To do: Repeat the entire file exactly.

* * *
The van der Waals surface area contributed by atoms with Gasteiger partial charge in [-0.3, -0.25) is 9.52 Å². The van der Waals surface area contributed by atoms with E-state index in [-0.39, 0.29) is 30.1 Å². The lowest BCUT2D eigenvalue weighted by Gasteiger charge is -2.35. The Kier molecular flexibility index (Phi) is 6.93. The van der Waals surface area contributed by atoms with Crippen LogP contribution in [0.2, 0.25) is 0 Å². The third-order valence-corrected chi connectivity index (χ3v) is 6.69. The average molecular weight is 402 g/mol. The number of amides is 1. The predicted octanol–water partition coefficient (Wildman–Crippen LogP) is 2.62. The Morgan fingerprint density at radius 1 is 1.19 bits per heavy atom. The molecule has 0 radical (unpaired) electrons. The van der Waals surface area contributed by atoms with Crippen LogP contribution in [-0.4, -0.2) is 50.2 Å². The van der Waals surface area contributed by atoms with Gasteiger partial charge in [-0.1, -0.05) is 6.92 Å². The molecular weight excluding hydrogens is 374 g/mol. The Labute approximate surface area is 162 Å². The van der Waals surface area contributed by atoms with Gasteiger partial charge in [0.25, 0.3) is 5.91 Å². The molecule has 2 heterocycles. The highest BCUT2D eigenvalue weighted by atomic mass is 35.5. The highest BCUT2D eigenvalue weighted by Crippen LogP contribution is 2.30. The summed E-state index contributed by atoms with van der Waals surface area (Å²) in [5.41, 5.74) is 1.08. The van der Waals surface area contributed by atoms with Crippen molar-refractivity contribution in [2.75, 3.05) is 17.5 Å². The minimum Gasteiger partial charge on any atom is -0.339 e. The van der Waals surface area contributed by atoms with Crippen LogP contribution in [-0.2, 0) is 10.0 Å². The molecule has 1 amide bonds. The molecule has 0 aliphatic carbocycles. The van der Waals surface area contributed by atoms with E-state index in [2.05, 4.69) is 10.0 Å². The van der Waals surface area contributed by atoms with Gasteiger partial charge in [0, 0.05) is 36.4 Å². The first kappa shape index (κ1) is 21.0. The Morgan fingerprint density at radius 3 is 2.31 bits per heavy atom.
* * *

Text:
The van der Waals surface area contributed by atoms with Gasteiger partial charge in [-0.3, -0.25) is 9.52 Å². The van der Waals surface area contributed by atoms with E-state index in [-0.39, 0.29) is 30.1 Å². The lowest BCUT2D eigenvalue weighted by Gasteiger charge is -2.35. The Kier molecular flexibility index (Phi) is 6.93. The van der Waals surface area contributed by atoms with Crippen LogP contribution in [0.2, 0.25) is 0 Å². The third-order valence-corrected chi connectivity index (χ3v) is 6.69. The average molecular weight is 402 g/mol. The number of amides is 1. The predicted octanol–water partition coefficient (Wildman–Crippen LogP) is 2.62. The Morgan fingerprint density at radius 1 is 1.19 bits per heavy atom. The molecule has 0 radical (unpaired) electrons. The van der Waals surface area contributed by atoms with Crippen LogP contribution in [-0.4, -0.2) is 50.2 Å². The van der Waals surface area contributed by atoms with Gasteiger partial charge in [-0.1, -0.05) is 6.92 Å². The molecular weight excluding hydrogens is 374 g/mol. The Labute approximate surface area is 162 Å². The van der Waals surface area contributed by atoms with Gasteiger partial charge in [0.25, 0.3) is 5.91 Å². The molecule has 2 heterocycles. The highest BCUT2D eigenvalue weighted by atomic mass is 35.5. The highest BCUT2D eigenvalue weighted by Crippen LogP contribution is 2.30. The summed E-state index contributed by atoms with van der Waals surface area (Å²) in [5.41, 5.74) is 1.08. The van der Waals surface area contributed by atoms with Crippen molar-refractivity contribution in [2.75, 3.05) is 17.5 Å². The minimum Gasteiger partial charge on any atom is -0.339 e. The van der Waals surface area contributed by atoms with Crippen LogP contribution in [-0.2, 0) is 10.0 Å². The molecule has 1 amide bonds. The molecule has 0 aliphatic carbocycles. The van der Waals surface area contributed by atoms with E-state index in [2.05, 4.69) is 10.0 Å². The van der Waals surface area contributed by atoms with Gasteiger partial charge in [0, 0.05) is 36.4 Å². The first kappa shape index (κ1) is 21.0. The Morgan fingerprint density at radius 3 is 2.31 bits per heavy atom.